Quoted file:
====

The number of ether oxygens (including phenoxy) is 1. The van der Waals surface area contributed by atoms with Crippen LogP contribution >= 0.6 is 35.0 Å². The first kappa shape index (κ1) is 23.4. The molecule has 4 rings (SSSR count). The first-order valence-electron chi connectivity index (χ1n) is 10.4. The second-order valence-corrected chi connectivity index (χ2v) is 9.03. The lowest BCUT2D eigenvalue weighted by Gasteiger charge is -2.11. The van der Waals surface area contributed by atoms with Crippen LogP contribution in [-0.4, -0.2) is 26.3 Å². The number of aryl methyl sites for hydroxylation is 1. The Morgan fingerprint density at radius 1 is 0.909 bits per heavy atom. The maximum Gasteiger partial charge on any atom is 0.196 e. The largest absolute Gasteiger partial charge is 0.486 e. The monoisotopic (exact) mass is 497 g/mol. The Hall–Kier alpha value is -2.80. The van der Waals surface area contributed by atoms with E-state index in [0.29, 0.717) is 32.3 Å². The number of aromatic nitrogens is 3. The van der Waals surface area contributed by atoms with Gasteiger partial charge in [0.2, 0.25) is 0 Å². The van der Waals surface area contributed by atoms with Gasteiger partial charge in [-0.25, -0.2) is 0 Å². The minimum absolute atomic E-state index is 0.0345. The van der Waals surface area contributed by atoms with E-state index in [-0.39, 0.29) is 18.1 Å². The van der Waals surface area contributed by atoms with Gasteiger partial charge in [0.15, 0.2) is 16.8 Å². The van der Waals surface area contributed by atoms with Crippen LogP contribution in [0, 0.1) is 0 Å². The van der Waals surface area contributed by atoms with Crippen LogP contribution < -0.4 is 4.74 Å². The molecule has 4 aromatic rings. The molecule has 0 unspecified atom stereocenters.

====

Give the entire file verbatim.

The number of ether oxygens (including phenoxy) is 1. The van der Waals surface area contributed by atoms with Crippen LogP contribution >= 0.6 is 35.0 Å². The first kappa shape index (κ1) is 23.4. The molecule has 4 rings (SSSR count). The first-order valence-electron chi connectivity index (χ1n) is 10.4. The second-order valence-corrected chi connectivity index (χ2v) is 9.03. The lowest BCUT2D eigenvalue weighted by Gasteiger charge is -2.11. The van der Waals surface area contributed by atoms with Crippen LogP contribution in [-0.4, -0.2) is 26.3 Å². The number of aryl methyl sites for hydroxylation is 1. The Morgan fingerprint density at radius 1 is 0.909 bits per heavy atom. The maximum Gasteiger partial charge on any atom is 0.196 e. The largest absolute Gasteiger partial charge is 0.486 e. The monoisotopic (exact) mass is 497 g/mol. The Hall–Kier alpha value is -2.80. The van der Waals surface area contributed by atoms with E-state index in [0.29, 0.717) is 32.3 Å². The number of aromatic nitrogens is 3. The van der Waals surface area contributed by atoms with Gasteiger partial charge in [0.2, 0.25) is 0 Å². The van der Waals surface area contributed by atoms with Gasteiger partial charge in [-0.25, -0.2) is 0 Å². The minimum absolute atomic E-state index is 0.0345. The van der Waals surface area contributed by atoms with E-state index in [-0.39, 0.29) is 18.1 Å². The van der Waals surface area contributed by atoms with Gasteiger partial charge in [0.15, 0.2) is 16.8 Å². The van der Waals surface area contributed by atoms with Crippen LogP contribution in [0, 0.1) is 0 Å². The van der Waals surface area contributed by atoms with Crippen LogP contribution < -0.4 is 4.74 Å². The molecule has 4 aromatic rings. The molecule has 0 unspecified atom stereocenters.